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Alaska’s chief justice recuses himself from the Dunleavy recall

Alaska Supreme Court Chief Justice Joel Bolger addresses delegates Friday, Oct. 18, 2019 during the Alaska Federation of Natives convention at the Carlson Center in Fairbanks. (Loren Holmes / ADN)

JUNEAU — Alaska’s chief justice has removed himself from a case that will determine the legality of the campaign seeking to remove Dunleavy from office.

Chief Justice Joel Bolger said in a two-page notice Monday that while no one involved with the case has formally asked him to step aside, he is doing so on his own because he has “made public statements that could suggest a strong disagreement with the governor’s conduct on some very fundamental issues affecting the judicial branch, conduct that forms part of the basis for the recall petition under consideration.”

Supporters of the governor, including a group that previously represented Dunleavy in court, had questioned Bolger’s impartiality and said Alaska’s code of judicial conduct required him to step aside if there is even the appearance of a conflict.

The five-member Alaska Supreme Court is scheduled to consider the recall March 25, and chief clerk Meredith Montgomery said retired Supreme Court Justice Robert Eastaugh (an appointee of former Gov. Wally Hickel) will fill in. The court occasionally uses retired justices in instances when a sitting justice is not available.

Alaskans are gathering signatures for a petition to call a special election on Dunleavy’s tenure. The petition contains four reasons for removal, two involving the judiciary.

One item states that the governor failed to appoint a judge according to a timeline required by state law and the Alaska Constitution. Another item says the governor’s veto of $334,700 from the court system’s budget last year represented unconstitutional retaliation against the courts for a ruling preserving abortion rights. (That veto is the subject of a separate lawsuit.)

Bolger met with the governor during the judge-selection process. In a 2019 speech after the budget veto, he told attendees of the Alaska Federation of Natives Conference that Alaskans should resist “political influence” over the judiciary.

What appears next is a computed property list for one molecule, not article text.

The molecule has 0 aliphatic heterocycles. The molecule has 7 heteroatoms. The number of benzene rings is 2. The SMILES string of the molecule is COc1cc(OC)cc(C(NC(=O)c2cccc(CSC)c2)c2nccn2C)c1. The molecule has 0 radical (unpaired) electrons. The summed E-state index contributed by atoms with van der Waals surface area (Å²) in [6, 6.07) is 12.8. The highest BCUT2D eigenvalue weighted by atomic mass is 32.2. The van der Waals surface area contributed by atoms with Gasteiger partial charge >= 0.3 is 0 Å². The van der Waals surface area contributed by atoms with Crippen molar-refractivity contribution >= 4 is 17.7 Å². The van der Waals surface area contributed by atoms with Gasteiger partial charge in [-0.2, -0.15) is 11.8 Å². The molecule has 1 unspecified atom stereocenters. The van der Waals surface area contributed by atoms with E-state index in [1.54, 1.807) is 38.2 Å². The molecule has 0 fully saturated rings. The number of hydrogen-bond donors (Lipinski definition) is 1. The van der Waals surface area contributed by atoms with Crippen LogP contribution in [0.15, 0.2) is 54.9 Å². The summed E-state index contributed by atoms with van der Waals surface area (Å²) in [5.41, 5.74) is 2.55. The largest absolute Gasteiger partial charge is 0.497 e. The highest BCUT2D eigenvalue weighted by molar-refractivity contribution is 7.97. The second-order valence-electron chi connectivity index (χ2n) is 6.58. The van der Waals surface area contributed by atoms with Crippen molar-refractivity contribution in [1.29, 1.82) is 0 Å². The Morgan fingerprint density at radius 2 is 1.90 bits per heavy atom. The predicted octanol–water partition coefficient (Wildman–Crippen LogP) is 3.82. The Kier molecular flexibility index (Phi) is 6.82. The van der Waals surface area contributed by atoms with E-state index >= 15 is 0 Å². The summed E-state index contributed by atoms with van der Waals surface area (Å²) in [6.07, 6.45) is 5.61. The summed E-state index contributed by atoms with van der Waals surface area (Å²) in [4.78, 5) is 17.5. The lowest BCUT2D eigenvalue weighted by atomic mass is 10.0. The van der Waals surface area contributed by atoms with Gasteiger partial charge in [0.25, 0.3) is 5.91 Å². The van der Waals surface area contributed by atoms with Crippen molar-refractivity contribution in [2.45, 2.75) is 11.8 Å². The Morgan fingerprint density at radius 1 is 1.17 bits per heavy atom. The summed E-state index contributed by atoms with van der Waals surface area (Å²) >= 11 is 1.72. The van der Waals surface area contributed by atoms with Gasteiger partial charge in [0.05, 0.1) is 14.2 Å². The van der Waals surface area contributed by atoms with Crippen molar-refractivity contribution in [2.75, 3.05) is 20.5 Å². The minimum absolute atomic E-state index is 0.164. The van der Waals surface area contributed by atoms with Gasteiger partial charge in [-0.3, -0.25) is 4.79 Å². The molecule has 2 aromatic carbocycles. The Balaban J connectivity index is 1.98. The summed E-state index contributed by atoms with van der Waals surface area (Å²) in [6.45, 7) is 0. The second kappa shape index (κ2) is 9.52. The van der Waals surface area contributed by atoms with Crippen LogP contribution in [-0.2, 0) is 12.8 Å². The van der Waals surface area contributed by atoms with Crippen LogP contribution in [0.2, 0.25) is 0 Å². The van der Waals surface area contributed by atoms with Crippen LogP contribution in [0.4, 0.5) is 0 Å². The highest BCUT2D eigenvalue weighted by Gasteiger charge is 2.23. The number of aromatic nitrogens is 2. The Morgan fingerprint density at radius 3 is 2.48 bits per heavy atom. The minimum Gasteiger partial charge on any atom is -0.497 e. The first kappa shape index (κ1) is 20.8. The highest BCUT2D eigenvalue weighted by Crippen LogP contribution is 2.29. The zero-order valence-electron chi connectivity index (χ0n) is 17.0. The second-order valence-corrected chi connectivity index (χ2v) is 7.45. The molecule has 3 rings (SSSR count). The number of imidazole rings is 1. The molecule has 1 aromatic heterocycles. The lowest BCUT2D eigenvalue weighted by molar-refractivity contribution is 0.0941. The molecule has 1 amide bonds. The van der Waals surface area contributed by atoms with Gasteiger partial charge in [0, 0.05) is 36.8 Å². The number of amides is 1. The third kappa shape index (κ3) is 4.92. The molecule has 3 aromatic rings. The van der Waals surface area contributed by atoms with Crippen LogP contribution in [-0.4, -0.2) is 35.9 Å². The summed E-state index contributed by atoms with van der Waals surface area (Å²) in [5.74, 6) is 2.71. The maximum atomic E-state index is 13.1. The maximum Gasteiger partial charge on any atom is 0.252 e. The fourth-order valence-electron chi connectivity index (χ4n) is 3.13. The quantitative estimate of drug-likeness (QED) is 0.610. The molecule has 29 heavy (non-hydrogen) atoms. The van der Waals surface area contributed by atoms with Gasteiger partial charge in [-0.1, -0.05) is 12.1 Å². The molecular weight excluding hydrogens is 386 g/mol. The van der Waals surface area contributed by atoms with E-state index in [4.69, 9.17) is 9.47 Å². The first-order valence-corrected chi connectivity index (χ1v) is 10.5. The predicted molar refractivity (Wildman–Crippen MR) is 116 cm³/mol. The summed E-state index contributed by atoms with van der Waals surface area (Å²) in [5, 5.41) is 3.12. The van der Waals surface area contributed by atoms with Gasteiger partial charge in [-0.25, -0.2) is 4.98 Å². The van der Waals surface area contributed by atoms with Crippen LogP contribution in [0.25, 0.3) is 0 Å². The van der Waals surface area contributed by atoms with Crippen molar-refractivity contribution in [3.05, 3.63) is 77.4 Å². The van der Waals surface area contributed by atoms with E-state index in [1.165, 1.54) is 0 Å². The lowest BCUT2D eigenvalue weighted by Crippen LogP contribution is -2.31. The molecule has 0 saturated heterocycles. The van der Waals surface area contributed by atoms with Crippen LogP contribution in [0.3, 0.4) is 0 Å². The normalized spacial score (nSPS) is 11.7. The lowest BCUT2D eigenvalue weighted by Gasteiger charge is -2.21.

In an August training session with the Alaska Bar Association, he urged bar members to advocate for the judiciary’s independence by writing letters to the editor and sharing pro-judiciary information on social media. A video of that training session has been circulated by pro-Dunleavy and anti-abortion groups questioning Bolger’s impartiality.

When it dropped its legal opposition to the recall in February, a pro-Dunleavy group cited Bolger’s actions, saying his failure to recuse himself from the case was an indication that the court was prepared to rule in favor of the recall.

The Supreme Court asked the remaining parties to the recall lawsuit — the Alaska Division of Elections and the pro-recall group Recall Dunleavy — if they wanted to challenge Bolger’s status, but neither did.

Bolger’s notice Monday said he had reviewed the case’s record further and would recuse himself.

Asked whether his action changes Recall Dunleavy’s legal strategy, campaign manager Claire Pywell said, “No. We’ve said all along we have full faith in the process.”

Asked whether Bolger’s recusal represented the court system giving in to political pressure, Pywell said, “I wouldn’t weigh in on that.”

The Alaska Department of Law is representing the Division of Elections. Asked whether Bolger’s recusal changes anything, assistant attorney general Maria Bahr said only, “The Department of Law respects Justice Bolger’s decision on this matter. We continue to represent the Division of Elections in the appeal."

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